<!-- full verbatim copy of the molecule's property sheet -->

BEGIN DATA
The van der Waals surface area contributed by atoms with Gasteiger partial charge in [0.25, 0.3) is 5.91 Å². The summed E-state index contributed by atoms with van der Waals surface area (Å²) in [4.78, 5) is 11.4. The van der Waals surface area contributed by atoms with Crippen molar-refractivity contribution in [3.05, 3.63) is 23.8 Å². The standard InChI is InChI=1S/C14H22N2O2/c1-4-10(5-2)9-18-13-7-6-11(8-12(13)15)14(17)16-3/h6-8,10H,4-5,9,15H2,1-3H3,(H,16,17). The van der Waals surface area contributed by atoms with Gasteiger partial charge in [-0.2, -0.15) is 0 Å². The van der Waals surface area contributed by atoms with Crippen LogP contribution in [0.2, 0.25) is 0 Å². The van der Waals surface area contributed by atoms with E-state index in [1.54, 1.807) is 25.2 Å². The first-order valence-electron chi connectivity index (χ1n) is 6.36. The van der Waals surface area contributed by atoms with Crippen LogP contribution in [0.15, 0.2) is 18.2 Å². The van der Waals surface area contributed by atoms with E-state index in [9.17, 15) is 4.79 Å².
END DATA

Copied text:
The van der Waals surface area contributed by atoms with Gasteiger partial charge in [0.25, 0.3) is 5.91 Å². The summed E-state index contributed by atoms with van der Waals surface area (Å²) in [4.78, 5) is 11.4. The van der Waals surface area contributed by atoms with Crippen molar-refractivity contribution in [3.05, 3.63) is 23.8 Å². The standard InChI is InChI=1S/C14H22N2O2/c1-4-10(5-2)9-18-13-7-6-11(8-12(13)15)14(17)16-3/h6-8,10H,4-5,9,15H2,1-3H3,(H,16,17). The van der Waals surface area contributed by atoms with Gasteiger partial charge in [-0.2, -0.15) is 0 Å². The van der Waals surface area contributed by atoms with Crippen LogP contribution in [0.2, 0.25) is 0 Å². The van der Waals surface area contributed by atoms with E-state index in [1.54, 1.807) is 25.2 Å². The first-order valence-electron chi connectivity index (χ1n) is 6.36. The van der Waals surface area contributed by atoms with Crippen LogP contribution in [0.15, 0.2) is 18.2 Å². The van der Waals surface area contributed by atoms with E-state index in [9.17, 15) is 4.79 Å².